Jeremy Corbyn used his quiet visit to the Copeland by-election to tell Labour members he would give his backing for plans to develop nuclear energy plants.
The party leader made the day trip to the constituency – which includes the Sellafield plant – yesterday to explain his support for new nuclear power as part of Britain’s “energy mix”.
The dash to West Cumbria came after the Tories printed thousands of leaflets in which they highlighted Corbyn’s previous statements critical of nuclear power.
Corbyn has indicated he is open to new nuclear power stations but stopped short of backing proposals for a new plant at Moorside, near Sellafield, which could create 21,000 jobs,
Tonight Corbyn’s aides said the low-key visit, in which he did not do the canvassing blitz normally associated with party leaders, featured a “listening session” with members.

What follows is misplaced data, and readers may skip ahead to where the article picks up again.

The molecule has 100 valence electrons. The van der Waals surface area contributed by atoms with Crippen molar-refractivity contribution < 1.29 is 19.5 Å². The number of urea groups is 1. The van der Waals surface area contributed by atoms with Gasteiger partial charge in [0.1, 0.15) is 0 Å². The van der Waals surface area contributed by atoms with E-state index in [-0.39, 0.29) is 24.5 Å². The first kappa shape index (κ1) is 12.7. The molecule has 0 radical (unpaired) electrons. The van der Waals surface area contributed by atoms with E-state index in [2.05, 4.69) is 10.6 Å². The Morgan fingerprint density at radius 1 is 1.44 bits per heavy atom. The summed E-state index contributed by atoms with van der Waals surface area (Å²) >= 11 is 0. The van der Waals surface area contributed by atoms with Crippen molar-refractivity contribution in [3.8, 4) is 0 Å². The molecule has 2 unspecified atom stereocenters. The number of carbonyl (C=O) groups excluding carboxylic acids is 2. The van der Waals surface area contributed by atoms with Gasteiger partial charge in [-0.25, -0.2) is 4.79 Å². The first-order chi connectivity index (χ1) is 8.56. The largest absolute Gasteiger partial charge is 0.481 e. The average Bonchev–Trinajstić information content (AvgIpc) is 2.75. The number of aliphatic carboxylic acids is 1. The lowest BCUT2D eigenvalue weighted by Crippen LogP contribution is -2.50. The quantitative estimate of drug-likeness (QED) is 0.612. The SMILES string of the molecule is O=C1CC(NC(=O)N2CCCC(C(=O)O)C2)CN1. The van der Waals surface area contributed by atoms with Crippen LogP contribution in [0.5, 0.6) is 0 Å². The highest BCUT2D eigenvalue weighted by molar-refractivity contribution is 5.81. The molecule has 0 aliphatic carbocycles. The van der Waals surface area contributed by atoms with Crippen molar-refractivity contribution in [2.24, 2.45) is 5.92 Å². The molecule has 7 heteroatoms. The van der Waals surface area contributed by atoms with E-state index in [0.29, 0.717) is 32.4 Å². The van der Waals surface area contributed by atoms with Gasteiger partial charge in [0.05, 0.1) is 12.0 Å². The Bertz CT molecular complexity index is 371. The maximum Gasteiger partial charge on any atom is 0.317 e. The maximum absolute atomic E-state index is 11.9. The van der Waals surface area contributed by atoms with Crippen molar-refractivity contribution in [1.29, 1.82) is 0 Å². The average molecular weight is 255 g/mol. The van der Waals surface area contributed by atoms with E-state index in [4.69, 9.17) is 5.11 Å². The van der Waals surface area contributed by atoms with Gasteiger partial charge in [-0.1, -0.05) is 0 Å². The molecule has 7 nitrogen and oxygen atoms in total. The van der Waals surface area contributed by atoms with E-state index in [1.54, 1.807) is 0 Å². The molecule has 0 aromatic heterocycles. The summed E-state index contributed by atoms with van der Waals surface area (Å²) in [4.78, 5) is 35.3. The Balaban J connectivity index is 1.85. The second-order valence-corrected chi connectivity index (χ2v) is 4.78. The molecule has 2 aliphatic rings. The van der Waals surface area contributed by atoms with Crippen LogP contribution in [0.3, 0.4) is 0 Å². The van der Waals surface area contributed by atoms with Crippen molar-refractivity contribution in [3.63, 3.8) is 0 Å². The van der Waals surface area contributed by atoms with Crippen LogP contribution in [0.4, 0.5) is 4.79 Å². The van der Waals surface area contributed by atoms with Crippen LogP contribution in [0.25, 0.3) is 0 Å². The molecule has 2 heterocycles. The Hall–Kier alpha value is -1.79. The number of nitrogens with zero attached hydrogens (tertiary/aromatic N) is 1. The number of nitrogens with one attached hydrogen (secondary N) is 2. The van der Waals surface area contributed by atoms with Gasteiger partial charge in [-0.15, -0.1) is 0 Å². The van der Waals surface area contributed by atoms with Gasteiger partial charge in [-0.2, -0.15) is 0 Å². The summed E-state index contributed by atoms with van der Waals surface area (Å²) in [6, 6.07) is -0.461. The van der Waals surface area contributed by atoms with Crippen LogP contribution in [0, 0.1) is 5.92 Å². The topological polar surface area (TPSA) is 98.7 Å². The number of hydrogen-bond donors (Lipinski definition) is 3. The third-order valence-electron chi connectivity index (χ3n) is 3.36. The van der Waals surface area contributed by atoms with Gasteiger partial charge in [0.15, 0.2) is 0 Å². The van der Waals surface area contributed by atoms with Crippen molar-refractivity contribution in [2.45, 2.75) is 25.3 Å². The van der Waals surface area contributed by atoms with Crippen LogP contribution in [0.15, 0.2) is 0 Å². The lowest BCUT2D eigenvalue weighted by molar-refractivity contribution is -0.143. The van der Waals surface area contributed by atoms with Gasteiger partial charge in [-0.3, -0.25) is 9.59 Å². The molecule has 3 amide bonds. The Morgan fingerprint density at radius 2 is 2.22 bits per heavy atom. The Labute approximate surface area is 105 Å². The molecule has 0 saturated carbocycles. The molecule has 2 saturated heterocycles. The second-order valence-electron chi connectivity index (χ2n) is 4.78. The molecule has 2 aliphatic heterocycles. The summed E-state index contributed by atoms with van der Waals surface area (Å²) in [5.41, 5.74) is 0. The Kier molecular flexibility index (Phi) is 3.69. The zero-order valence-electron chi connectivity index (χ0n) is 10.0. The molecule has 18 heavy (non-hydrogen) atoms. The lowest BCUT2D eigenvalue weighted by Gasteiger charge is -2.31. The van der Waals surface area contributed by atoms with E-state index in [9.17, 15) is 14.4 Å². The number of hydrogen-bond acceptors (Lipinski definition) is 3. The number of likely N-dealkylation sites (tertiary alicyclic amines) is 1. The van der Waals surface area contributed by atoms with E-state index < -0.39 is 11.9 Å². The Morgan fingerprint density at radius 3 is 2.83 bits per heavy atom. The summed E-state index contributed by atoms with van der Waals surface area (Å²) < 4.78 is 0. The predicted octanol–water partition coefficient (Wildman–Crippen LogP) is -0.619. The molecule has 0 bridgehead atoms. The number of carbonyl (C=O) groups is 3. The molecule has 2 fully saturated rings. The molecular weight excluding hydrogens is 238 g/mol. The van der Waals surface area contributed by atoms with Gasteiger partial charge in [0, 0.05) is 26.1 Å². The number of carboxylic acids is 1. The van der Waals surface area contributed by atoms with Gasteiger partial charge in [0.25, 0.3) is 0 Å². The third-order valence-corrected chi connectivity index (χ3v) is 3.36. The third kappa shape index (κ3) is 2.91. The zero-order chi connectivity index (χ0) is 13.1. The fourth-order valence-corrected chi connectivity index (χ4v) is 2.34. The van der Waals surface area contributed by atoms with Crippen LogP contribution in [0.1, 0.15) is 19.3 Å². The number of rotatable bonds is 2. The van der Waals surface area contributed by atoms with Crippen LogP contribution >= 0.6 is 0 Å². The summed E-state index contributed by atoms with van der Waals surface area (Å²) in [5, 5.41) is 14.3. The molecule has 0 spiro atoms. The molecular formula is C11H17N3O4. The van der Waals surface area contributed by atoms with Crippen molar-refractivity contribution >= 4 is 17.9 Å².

Corbyn is due to visit Copeland again shortly, perhaps as soon as this weekend.
A series of other current and former frontbenchers, including Angela Rayner and Dan Jarvis, have made the trip to England’s most northerly county in recent days.
Labour has still to say publicly when it wants to hold the Copeland by-election although local members are due to pick a candidate on Thursday. Jamie Reed is stepping down to take up a job at the Sellafield plant.
Labour could decide to hold the Copeland and Stoke elections on the same day this spring following Trustram Hunt’s announcement last week that he would leave the Commons.
“We will be ready,” Corbyn said tonight when he appeared at the weekly meeting of the parliamentary Labour Party, where he was received with polite applause in contrast to some stormy meetings last year.
Corbyn is expected to follow up his new year “re-launch” tomorrow with a series of television appearances in response to Theresa May’s much-anticipated speech on Brexit.
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